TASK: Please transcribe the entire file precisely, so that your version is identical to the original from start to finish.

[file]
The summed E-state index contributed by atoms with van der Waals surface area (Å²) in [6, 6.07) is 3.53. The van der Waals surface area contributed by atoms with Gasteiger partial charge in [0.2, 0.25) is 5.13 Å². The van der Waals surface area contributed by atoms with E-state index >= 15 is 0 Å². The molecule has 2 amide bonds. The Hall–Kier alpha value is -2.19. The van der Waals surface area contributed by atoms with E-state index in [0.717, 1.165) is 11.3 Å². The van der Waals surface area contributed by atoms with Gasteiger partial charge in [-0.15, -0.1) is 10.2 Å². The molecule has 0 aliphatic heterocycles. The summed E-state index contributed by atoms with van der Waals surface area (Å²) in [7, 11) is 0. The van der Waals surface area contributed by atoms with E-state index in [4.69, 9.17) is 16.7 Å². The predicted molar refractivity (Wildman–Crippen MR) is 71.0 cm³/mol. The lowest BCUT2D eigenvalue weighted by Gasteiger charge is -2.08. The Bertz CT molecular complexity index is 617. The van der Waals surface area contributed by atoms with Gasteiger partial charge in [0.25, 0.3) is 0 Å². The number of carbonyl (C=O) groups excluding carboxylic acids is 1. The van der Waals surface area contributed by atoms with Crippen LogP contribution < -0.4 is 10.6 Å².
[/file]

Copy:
The summed E-state index contributed by atoms with van der Waals surface area (Å²) in [6, 6.07) is 3.53. The van der Waals surface area contributed by atoms with Gasteiger partial charge in [0.2, 0.25) is 5.13 Å². The van der Waals surface area contributed by atoms with E-state index >= 15 is 0 Å². The molecule has 2 amide bonds. The Hall–Kier alpha value is -2.19. The van der Waals surface area contributed by atoms with E-state index in [0.717, 1.165) is 11.3 Å². The van der Waals surface area contributed by atoms with Gasteiger partial charge in [-0.15, -0.1) is 10.2 Å². The molecule has 0 aliphatic heterocycles. The summed E-state index contributed by atoms with van der Waals surface area (Å²) in [7, 11) is 0. The van der Waals surface area contributed by atoms with E-state index in [4.69, 9.17) is 16.7 Å². The predicted molar refractivity (Wildman–Crippen MR) is 71.0 cm³/mol. The lowest BCUT2D eigenvalue weighted by Gasteiger charge is -2.08. The Bertz CT molecular complexity index is 617. The van der Waals surface area contributed by atoms with Gasteiger partial charge in [0.25, 0.3) is 0 Å². The number of carbonyl (C=O) groups excluding carboxylic acids is 1. The van der Waals surface area contributed by atoms with Crippen LogP contribution < -0.4 is 10.6 Å².